Search hundreds of listings that local real estate agents have available.

The listings cover properties around the region, from a one-bedroom, one-bath condo for $339,900 to million-dollar acreages throughout the province of BC, Yukon, Central Alberta and beyond.

Click on a listing, and see not only the realtor handling the property sale, but links to his or her other listings and social media feeds. With the click of a mouse, take a virtual tour of the property, find the property’s walking score, and learn about nearby amenities.

There are links available to schedule a showing, or send the agent a comment or question.

Want to share a listing? When you click on the share button, you’ll actually send an attractive digital flyer of the prospective property, not just a link.

There’s even a button to help determine how much you have to spend, courtesy of the convenient mortgage calculator.

Plus, scroll down the page on Today’s Home and find a list of expert local real estate professionals who can answer questions or help with that home sale, Farquharson explained.

Today’s Home offers the advantage of the massive reach that Black Press Media has built throughout Western Canada with its network of community newspapers and online products. That allows the public to tailor real estate searches based on location, price, and other key factors while allowing real estate professionals to gain unprecedented audience reach with their listings.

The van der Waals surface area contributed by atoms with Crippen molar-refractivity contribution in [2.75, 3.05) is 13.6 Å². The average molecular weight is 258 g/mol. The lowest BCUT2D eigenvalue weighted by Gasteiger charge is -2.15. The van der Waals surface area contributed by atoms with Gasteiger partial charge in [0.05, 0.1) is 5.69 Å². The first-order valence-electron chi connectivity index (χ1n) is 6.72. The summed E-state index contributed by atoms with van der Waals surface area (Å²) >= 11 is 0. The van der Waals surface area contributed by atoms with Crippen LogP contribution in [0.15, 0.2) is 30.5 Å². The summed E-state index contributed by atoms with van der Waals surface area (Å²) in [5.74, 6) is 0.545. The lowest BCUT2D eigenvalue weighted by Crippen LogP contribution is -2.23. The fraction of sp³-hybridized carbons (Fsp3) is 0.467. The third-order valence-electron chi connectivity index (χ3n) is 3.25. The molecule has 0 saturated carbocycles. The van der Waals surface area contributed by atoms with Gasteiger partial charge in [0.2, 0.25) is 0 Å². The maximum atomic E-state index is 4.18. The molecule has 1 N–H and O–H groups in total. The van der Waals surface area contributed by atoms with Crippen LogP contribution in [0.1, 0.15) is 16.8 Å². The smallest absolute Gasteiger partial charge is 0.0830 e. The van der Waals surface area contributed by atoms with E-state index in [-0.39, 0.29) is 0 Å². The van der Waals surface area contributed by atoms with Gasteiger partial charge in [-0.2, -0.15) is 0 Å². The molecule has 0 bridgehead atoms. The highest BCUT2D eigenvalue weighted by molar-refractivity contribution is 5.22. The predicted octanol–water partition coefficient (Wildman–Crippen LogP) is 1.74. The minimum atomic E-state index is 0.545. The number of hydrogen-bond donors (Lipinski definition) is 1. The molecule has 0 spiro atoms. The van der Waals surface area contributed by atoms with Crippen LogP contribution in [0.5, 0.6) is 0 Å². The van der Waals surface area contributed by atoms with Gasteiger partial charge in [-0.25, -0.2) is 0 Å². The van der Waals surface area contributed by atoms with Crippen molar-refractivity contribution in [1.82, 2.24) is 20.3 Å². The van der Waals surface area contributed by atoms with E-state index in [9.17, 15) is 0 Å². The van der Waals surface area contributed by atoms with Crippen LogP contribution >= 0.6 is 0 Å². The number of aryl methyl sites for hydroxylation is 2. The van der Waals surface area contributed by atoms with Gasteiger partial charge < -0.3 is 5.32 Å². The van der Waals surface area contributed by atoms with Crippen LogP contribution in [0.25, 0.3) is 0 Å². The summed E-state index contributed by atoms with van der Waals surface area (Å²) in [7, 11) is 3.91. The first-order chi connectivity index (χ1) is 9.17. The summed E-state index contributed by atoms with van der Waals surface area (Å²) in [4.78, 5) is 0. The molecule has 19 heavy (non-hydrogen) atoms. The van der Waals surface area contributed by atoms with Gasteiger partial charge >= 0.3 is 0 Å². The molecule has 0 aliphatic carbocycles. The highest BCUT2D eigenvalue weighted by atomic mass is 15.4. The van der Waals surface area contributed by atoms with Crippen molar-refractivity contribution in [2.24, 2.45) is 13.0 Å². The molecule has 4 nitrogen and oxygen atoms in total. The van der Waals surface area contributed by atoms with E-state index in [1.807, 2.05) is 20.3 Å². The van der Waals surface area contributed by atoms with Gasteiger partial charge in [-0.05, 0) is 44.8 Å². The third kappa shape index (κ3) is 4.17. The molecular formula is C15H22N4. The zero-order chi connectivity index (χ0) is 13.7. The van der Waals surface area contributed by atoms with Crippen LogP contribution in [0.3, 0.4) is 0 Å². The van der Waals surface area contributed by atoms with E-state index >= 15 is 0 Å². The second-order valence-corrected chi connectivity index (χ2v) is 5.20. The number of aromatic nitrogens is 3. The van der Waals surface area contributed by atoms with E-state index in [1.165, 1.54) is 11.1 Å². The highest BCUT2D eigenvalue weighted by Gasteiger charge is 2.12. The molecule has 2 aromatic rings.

Today’s Home will dovetail into the media company’s existing print real estate publications.

“Black Press Media has real estate solutions in print and now we can add in the digital component,” Farquharson said.

Watch for expansion of the Today’s Home platform in the near future, she added. That will come as Black Press Media adds a new component – the development community. Developers will be able to reach a huge audience when their projects are ready for presentation.

For information on Today’s Home, contact group publisher Lisa Farquharson at 604-994-1020 or via email.

Happy house hunting!

Source: – Aldergrove Star